Nov 23/07: QinetiQ responds in an official release:
“At the time when QinetiQ was being auctioned in 2002 its future was far from assured. Its core research business – over which it had enjoyed a near monopoly – was being opened up to full competition, and it lacked wider market access for its technology. The NAO records that between 2003 and 2006 QinetiQ’s management and staff overcame these challenges and drove a 36 per cent increase in revenues and 261 per cent increase in operating profits.
This outstanding performance of the company, outstripping anything that was expected at that time, has driven the excellent returns for all shareholders.”
June 27/07: QinetiQ announces the creation of a new technology venture fund called QinetiQ Ventures LP by QinetiQ and Coller Capital, a leading global investor in corporate venture assets. QinetiQ has established the new fund to drive faster growth from its venture portfolio by creating an independent team with exclusive management focus and long term capital commitment, as a next step in the commercialisation strategy QinetiQ set out at IPO.
The fund, which will be structured as a Limited Partnership managed by an independent investment manager, will have initial assets of GBP 40 million. QinetiQ and Coller Capital will each contribute up to GBP 20 million of follow-on funding to accelerate development of the fund’s portfolio companies. Depending on the performance of the fund, QinetiQ will own up to 75% of its future economic value.
Feb 10/06: QinetiQ Group Plc (ticker: QY6), said its IPO was priced at 200p per share, and that it had raised GBP 617.5 million. Their GBP 1.3 billion total valuation was at the higher end of the predicted 165p-205p per share. Newratings report. The initial price was 191.5p, rising to over 217p a week after the deal.
The UK MoD makes GBP 360 million (about $627 million), rather than the expected GBP 150 million. GBP 250 million is reinvested in defense spending, and the MoD retains a 19% stake in the firm. The Carlyle Group makes about $281 million from its partial share sale, and retains a 13% stake in the firm.
Jan 20/06: QinetiQ buys Analex Corp. for $173 million, in a bid to extend its US footprint and diversify away from dependence on British R&D spending. See DID coverage for full details.
The GBP 91.8 million ($163 million) deal represents QinetiQ’s first US acquisition.
Dr David Anderson, President and CEO of QinetiQ Inc, QinetiQ’s US subsidiary says that “Strategically, the acquisition of Foster-Miller will be key to achieving QinetiQ’s goal of growing our US business significantly.”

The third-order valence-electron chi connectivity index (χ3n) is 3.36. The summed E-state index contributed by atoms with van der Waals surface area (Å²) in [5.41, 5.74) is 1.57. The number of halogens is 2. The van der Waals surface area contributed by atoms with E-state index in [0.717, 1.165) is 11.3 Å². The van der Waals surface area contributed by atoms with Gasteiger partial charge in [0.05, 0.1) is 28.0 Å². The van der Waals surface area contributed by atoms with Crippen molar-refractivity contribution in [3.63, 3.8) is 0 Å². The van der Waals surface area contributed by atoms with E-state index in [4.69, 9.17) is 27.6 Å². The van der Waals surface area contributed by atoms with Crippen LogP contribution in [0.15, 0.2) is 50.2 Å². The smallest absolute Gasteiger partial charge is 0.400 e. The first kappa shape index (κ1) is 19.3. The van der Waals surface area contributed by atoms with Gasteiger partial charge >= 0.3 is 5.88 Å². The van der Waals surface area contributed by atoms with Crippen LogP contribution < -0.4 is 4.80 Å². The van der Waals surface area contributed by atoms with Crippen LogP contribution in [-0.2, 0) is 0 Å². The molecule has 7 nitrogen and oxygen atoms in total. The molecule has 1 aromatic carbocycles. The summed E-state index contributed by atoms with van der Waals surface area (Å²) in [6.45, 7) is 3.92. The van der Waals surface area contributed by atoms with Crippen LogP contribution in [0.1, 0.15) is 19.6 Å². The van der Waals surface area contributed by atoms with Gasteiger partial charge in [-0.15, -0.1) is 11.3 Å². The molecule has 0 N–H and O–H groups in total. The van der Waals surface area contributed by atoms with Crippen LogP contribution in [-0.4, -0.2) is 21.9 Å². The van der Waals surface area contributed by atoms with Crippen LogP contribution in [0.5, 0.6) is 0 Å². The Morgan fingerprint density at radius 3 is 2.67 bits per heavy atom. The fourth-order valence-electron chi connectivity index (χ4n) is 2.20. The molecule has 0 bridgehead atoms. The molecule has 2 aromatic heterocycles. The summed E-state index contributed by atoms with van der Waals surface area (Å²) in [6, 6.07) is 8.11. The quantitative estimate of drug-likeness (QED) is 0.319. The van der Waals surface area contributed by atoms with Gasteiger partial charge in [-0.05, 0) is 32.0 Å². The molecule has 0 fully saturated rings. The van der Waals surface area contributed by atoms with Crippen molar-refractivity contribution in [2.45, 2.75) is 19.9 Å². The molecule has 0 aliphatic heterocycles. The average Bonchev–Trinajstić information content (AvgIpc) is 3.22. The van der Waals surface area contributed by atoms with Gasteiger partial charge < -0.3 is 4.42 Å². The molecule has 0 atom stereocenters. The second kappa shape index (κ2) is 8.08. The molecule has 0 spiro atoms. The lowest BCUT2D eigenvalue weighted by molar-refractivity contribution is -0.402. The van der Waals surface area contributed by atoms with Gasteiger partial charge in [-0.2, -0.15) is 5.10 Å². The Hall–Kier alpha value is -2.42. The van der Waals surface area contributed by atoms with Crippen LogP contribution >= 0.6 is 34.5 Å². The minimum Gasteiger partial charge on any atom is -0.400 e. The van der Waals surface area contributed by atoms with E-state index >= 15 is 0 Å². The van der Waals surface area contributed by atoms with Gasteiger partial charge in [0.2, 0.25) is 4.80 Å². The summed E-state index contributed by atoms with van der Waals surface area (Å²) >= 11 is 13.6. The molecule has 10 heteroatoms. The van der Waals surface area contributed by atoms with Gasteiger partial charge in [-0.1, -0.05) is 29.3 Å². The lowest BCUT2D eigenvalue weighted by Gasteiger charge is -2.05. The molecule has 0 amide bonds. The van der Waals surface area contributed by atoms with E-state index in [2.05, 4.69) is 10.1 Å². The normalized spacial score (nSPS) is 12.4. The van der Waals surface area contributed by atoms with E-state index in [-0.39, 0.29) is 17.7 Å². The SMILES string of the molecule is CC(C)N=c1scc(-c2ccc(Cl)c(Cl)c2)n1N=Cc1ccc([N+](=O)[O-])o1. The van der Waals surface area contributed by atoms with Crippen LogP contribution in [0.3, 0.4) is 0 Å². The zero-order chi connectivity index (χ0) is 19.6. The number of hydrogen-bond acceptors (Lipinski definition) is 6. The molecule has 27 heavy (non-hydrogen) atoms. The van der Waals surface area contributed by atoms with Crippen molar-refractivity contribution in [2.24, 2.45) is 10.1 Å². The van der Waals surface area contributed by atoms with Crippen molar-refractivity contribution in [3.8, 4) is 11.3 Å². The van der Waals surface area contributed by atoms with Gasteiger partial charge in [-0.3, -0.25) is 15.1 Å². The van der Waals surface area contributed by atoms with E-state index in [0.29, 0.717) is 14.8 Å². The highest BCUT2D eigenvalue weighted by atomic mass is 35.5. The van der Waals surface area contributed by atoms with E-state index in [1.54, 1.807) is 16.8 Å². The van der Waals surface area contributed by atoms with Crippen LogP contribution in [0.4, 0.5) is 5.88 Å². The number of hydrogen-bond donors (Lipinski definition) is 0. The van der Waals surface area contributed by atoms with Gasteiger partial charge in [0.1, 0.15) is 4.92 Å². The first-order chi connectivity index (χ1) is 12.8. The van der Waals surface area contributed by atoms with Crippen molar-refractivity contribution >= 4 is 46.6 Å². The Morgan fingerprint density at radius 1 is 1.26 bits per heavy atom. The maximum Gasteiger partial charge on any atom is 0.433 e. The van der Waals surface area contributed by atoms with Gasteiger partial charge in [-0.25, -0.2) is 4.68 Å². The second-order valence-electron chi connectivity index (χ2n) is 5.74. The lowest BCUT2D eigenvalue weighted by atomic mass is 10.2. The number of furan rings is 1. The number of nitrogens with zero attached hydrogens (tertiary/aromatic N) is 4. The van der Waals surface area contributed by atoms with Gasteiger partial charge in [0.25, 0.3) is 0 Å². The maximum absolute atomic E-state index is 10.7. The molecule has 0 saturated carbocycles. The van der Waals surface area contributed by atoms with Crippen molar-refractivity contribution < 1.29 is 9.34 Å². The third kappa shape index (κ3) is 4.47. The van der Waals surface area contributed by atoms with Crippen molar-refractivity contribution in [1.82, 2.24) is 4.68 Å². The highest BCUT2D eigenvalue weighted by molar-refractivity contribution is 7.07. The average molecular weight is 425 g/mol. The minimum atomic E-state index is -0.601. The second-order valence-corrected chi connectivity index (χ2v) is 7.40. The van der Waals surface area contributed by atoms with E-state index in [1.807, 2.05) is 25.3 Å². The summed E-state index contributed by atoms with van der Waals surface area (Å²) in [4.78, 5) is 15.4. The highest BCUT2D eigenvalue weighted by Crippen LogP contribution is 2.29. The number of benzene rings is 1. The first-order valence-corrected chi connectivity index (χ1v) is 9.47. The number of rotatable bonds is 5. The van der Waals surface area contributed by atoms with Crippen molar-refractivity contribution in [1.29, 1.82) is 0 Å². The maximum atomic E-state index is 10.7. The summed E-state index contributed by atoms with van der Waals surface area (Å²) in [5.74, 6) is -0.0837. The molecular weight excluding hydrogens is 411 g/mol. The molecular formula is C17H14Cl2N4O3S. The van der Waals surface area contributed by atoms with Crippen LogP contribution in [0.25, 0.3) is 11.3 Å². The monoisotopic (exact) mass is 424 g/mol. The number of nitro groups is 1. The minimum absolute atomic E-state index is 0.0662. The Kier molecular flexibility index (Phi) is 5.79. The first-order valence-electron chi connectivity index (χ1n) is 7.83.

The 2007 NAO report would go on to acknowledge that growth in the US market ended up accounting for most of the firm’s revenue growth from 2003-2006.
Feb 28/03: Finalization of the sale to Carlyle, following adjustments. Carlyle’s offer slips from GBP 187 million to GBP 155 million ($245 million) in light of revealed pension fund deficits, and calculations re: the value of the QinetiQ-MoD Long Term Partnering Agreement.
Dec 5/02: The Carlyle Group becomes the preferred bidder for the stake in QinetiQ PLC. More than 40 private equity firms initially bid for a minority stake in QinetiQ in an auction run by the Swiss banking firm UBS AG. Carlyle’s bid is considered to offers the most attractive offer for the smallest equity share, and becomes the “preferred bidder” – but the firm does eventually gain a 51% voting interest, which equates to control. Carlyle Group release.
Aug 16/02: Carlyle and Permira both submit revised final offers per the MoD and UBS’ request. Carlyle offers an increased value of Â£374 million before adjustments. Permira introduces Candover as their new equity partner, but the conditions of their original offer remained the same, and so does their GBP 325-350 million valuation.
July 15/02: Carlyle and Permira submit the only compliant final bids. Carlyle submits a conditional bid values the business at Â£350 million before adjustments. Permira values the business within the range of Â£325-Â£350 million before adjustments, but submits a highly conditional bid that had greater risk attached. Permira proposed to submit a binding bid following further due diligence, and proposed the introduction of a new investment partner.
July 8/02: MoD invites the remaining bidders to submit bids on the basis of purchasing both 51% and 35% of QinetiQ.
May 23/02: The MoD, working with UBS Warburg, decides to shortlist Carlyle, Permira, Goldman Sachs, and Candover for the initial QinetiQ partner stake. This decision was approved by the Treasury on May 27/02.
- QinetiQ – Investor Centre, Financial Results
- UK MoD – Fact Sheets: MoD and QinetiQ
- The Carlyle Group – QinetiQ Case Study
- Bloomberg (Nov 23/07) – Qinetiq Sale Mishandled by Government, Auditors Say (Update3)
- Financial Times (Nov 22/07) – Qinetiq sold ‘too cheaply,’ says NAO
- TheyWorkForYou.com (Feb 26/06) – House of Lords Debate re: QinetiQ IPO
- Washington Post (Feb 13/06) – Carlyle Shows It’s Still Tops In Defense: Investment in Qinetiq Pays Off Handsomely. The calls for an NAO investigation had already begun.
- Defense Tech (Jan 24/06) – “Q Branch’s” Stock Market Shenanigans. Lots of links.